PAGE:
7) Keep it fun. If you are making a craft, don’t think that it will come out perfectly. Lines won’t be neat, and colors will be mixed. But what kids lack in motor skills they make up for in imagination. Part of the fun is allowing your child to explore and express himself, so try not to jump in and “correct” when he paints the sky green or the grass blue. He’s just having fun and probably making a visual joke. (He knows the sky should be blue, but wouldn’t it be funny if the sky were green instead?) And years from now, when he’s more interested in video games and girls than painting with Mommy, you will treasure that green sky much more than any Picasso.
If you are doing a craft project, make sure to allow plenty of room for free play. Try to do projects that don’t have to be “just so,” and if there are some basic rules for the project, try to also incorporate elements where your child can really go crazy and paint just as he wants. You can also make sure to have extra paper on hand for him to paint on if he gets tired of the project. We had plenty of paper spread out on the patio where we were painting, and my little Monkey took frequent breaks from painting our letters to just paint on the paper.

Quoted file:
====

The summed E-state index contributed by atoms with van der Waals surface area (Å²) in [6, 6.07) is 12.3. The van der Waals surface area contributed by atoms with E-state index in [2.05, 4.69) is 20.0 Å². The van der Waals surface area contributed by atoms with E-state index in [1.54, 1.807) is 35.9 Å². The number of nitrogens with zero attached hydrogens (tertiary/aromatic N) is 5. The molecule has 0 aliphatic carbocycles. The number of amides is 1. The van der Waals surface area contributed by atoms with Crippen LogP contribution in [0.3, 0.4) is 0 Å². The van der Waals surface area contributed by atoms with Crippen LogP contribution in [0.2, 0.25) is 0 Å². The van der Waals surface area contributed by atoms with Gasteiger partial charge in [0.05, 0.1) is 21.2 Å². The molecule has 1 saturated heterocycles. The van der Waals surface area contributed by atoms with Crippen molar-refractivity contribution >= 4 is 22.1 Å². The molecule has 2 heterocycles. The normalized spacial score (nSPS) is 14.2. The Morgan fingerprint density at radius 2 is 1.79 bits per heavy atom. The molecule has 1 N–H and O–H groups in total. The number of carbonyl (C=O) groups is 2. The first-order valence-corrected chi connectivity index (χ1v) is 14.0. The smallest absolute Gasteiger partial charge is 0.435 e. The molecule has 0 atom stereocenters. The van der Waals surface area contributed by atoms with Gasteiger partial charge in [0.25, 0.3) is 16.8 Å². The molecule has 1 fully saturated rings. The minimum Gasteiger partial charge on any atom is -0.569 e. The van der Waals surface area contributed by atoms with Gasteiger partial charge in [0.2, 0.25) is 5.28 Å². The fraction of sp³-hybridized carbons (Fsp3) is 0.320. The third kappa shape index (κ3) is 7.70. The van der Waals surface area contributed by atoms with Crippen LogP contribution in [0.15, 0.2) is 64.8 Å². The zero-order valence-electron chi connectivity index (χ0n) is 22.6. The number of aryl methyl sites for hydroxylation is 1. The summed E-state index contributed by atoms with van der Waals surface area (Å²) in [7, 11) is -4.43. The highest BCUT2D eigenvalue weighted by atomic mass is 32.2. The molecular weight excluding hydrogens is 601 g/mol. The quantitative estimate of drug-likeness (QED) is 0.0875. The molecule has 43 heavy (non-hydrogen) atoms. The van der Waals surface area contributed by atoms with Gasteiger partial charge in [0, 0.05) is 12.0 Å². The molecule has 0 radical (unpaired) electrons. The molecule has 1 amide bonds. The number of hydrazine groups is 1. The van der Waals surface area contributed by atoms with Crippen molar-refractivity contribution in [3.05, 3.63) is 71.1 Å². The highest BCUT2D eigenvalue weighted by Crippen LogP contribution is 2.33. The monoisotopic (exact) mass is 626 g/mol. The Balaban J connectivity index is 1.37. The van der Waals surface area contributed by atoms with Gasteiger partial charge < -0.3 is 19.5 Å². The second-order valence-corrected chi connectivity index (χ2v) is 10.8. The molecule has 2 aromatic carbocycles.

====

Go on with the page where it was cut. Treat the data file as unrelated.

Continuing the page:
8) If you want the best of both worlds. Generally, I say that if you want a perfect product, you are in the wrong business. Do it yourself when your toddler’s napping, or wait until he’s older. But just to contradict myself a bit (why not?) if you are working on a craft project, and you really want it to look nice (rather than “crafty”), you can always do a final coat of paint yourself later, while your little one is otherwise occupied, to correct the odd brushstrokes and color mixing.